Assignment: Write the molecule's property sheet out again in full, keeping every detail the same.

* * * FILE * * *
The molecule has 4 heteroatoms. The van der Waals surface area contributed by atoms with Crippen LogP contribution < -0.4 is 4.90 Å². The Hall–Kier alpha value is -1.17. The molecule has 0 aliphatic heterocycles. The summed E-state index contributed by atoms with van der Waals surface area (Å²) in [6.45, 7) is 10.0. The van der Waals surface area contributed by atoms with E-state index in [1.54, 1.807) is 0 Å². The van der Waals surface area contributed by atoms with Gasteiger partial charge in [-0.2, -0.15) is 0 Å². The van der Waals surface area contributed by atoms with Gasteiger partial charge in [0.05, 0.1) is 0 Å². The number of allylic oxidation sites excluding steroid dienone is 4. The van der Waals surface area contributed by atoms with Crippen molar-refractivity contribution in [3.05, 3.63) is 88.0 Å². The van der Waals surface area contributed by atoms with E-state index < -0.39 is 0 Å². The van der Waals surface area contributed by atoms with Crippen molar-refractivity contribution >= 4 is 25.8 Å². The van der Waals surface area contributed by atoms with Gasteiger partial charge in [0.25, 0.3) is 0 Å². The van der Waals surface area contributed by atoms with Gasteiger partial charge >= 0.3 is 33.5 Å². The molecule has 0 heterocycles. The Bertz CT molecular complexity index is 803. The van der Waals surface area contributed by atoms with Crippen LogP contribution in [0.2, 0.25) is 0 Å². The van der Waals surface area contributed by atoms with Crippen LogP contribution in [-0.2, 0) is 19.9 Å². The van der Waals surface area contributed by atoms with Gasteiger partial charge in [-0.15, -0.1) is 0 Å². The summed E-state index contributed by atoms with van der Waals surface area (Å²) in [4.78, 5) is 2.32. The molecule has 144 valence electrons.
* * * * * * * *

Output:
The molecule has 4 heteroatoms. The van der Waals surface area contributed by atoms with Crippen LogP contribution < -0.4 is 4.90 Å². The Hall–Kier alpha value is -1.17. The molecule has 0 aliphatic heterocycles. The summed E-state index contributed by atoms with van der Waals surface area (Å²) in [6.45, 7) is 10.0. The van der Waals surface area contributed by atoms with E-state index in [1.54, 1.807) is 0 Å². The van der Waals surface area contributed by atoms with Gasteiger partial charge in [-0.2, -0.15) is 0 Å². The van der Waals surface area contributed by atoms with Gasteiger partial charge in [0.05, 0.1) is 0 Å². The number of allylic oxidation sites excluding steroid dienone is 4. The van der Waals surface area contributed by atoms with Crippen molar-refractivity contribution in [3.05, 3.63) is 88.0 Å². The van der Waals surface area contributed by atoms with E-state index < -0.39 is 0 Å². The van der Waals surface area contributed by atoms with Crippen molar-refractivity contribution >= 4 is 25.8 Å². The van der Waals surface area contributed by atoms with Gasteiger partial charge in [0.25, 0.3) is 0 Å². The van der Waals surface area contributed by atoms with Gasteiger partial charge >= 0.3 is 33.5 Å². The molecule has 0 heterocycles. The Bertz CT molecular complexity index is 803. The van der Waals surface area contributed by atoms with Crippen LogP contribution in [0.2, 0.25) is 0 Å². The van der Waals surface area contributed by atoms with Crippen LogP contribution in [-0.2, 0) is 19.9 Å². The van der Waals surface area contributed by atoms with Gasteiger partial charge in [-0.15, -0.1) is 0 Å². The summed E-state index contributed by atoms with van der Waals surface area (Å²) in [4.78, 5) is 2.32. The molecule has 144 valence electrons.